The Founding of Bir
Local accounts, collected during the Dharmalaya Institute‘s interviews with local elders, indicate that the first permanent settlements in Bir were established by immigrants from Bengal around 1600 C.E. These families settled in the foothills of what is now Bir proper (Upper Bir). Other groups migrated to the area much more recently, starting in the early 20th century C.E., and settled mostly further down the hill, in the area now known as Chowgan.
The Tibetan Colony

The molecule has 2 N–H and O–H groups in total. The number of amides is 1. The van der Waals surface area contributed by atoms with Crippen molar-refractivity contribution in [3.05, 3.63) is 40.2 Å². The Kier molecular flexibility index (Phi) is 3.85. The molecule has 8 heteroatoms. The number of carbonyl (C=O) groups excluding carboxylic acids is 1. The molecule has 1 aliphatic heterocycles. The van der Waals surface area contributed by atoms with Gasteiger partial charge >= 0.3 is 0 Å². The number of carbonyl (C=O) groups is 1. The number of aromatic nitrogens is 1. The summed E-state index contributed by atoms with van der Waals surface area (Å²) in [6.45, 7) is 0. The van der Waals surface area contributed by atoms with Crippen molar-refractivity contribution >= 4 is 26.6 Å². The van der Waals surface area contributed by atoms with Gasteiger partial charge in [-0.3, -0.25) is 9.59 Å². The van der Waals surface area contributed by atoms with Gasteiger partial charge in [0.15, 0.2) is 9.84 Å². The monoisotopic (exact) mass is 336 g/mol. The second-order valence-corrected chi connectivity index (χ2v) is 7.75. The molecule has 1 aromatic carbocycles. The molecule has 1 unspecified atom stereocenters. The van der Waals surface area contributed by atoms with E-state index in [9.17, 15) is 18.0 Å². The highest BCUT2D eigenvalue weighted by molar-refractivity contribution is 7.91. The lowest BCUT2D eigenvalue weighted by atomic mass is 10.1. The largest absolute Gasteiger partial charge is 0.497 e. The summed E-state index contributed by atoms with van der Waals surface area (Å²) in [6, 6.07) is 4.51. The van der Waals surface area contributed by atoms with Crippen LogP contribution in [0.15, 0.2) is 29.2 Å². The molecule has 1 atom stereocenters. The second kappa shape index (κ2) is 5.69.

In 1966 the third Neten Chokling (1928-1973), an incarnate lama of the Nyingma lineage of Tibetan Buddhism, brought his family and a small entourage to Bir. With the help of foreign aid Neten Chokling purchased over 200 acres of land and established a Tibetan settlement where 300 Tibetan families were given land to build houses. At this time, Chokling Rinpoche also started building in Bir a new Neten monastery, and disciples who had followed him into India formed its first sangha (practice community). When the third Chokling Rinpoche passed away in 1973, his eldest son, Orgyen Tobgyal Rinpoche (b 1951), assumed responsibility for completing his father’s vision. The fourth Neten Chokling incarnation was born in 1973 in Bhutan and brought to Bir at a young age where the family of the third Chokling took him under their wings. In 2004 full responsibility for Pema Ewam Chögar Gyurme Ling Monastery in Bir was passed to the fourth Neten Chokling. [Source: Wikipedia]